The Case of the Hundred-Dollar Paperback

Mick Sussman has a really interesting (to me, at least) post at the Times's Paper Cuts blog about the phenomenon of used books that seem to be vastly overpriced on Amazon - a post prompted by his attempt to purchase Rick Perlstein's unjustly out-of-print Before the Storm, which is currently priced at $131.09 for a paperback, and (oddly) only $89 for a hardcover. I bought Perlstein's book used myself, a couple years back, but at the point, if memory serves, it was going for a much more reasonable price. (This was before Nixonland came out, of course.) I had a similar experience to Sussman, though, when I needed a copy of Kevin Phillips' The Emerging Republican Majority; I don't remember exactly how much I spent, but it was something far more obscene than the $47.86 that it currently takes to get a copy.

In the spirit of authorial solidarity, incidentally, I urge anyone who wants to read Before The Storm - which is well worth your time, as I'm sure I've mentioned before - to wait until next summer, when Nation Books plans to bring it back into print. No matter how high the price of a used copy rises, the writer himself doesn't see a dime of it.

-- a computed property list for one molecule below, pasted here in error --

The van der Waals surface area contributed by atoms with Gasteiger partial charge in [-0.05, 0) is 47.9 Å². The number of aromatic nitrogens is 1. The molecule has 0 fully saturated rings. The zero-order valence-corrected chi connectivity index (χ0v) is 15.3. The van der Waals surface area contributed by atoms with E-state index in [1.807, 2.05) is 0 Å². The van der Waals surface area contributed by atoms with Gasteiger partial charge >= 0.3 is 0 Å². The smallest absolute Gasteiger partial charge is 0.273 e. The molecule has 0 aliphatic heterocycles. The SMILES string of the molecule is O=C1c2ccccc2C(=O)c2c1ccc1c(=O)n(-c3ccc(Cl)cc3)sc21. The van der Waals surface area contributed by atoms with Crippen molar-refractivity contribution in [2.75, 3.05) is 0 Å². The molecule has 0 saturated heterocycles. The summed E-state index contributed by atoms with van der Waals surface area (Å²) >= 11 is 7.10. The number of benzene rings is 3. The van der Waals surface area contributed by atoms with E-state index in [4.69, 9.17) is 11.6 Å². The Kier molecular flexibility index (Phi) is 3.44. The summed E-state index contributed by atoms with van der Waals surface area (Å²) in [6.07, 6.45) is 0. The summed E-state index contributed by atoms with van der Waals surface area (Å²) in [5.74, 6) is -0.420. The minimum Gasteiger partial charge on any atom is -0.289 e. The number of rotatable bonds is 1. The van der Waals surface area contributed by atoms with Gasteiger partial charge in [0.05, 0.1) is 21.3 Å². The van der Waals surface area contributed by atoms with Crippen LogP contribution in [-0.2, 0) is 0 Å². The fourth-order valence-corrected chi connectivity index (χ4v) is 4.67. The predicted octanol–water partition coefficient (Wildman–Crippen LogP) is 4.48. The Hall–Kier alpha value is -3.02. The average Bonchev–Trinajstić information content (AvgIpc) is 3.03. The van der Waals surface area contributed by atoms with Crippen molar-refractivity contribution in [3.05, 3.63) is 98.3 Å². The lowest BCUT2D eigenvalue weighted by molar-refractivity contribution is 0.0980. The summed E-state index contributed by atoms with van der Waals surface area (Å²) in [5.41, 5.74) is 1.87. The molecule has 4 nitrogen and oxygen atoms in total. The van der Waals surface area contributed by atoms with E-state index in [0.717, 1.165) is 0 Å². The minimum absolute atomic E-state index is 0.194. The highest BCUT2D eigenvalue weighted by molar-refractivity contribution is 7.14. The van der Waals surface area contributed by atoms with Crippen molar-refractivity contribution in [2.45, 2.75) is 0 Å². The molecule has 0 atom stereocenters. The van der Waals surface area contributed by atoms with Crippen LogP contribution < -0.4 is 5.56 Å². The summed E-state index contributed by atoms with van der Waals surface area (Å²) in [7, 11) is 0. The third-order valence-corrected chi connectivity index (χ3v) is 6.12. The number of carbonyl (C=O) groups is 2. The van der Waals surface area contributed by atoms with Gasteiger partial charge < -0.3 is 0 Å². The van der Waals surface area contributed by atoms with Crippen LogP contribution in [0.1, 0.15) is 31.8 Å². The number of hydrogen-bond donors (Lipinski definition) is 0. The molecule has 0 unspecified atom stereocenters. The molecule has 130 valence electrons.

Ross Douthat is a former writer and editor at The Atlantic.

Would You Live in a Treehouse?

A treehouse can be an ideal office space, vacation rental, and way of reconnecting with your youth.

Join the Discussion

After you comment, click Post. If you’re not already logged in you will be asked to log in or register.

blog comments powered by Disqus

Video

Would You Live in a Treehouse?

A treehouse can be an ideal office space, vacation rental, and way of reconnecting with your youth.

Video

Pittsburgh: 'Better Than You Thought'

How Steel City became a bikeable, walkable paradise

Video

A Four-Dimensional Tour of Boston

In this groundbreaking video, time moves at multiple speeds within a single frame.

Video

Who Made Pop Music So Repetitive? You Did.

If pop music is too homogenous, that's because listeners want it that way.

Just In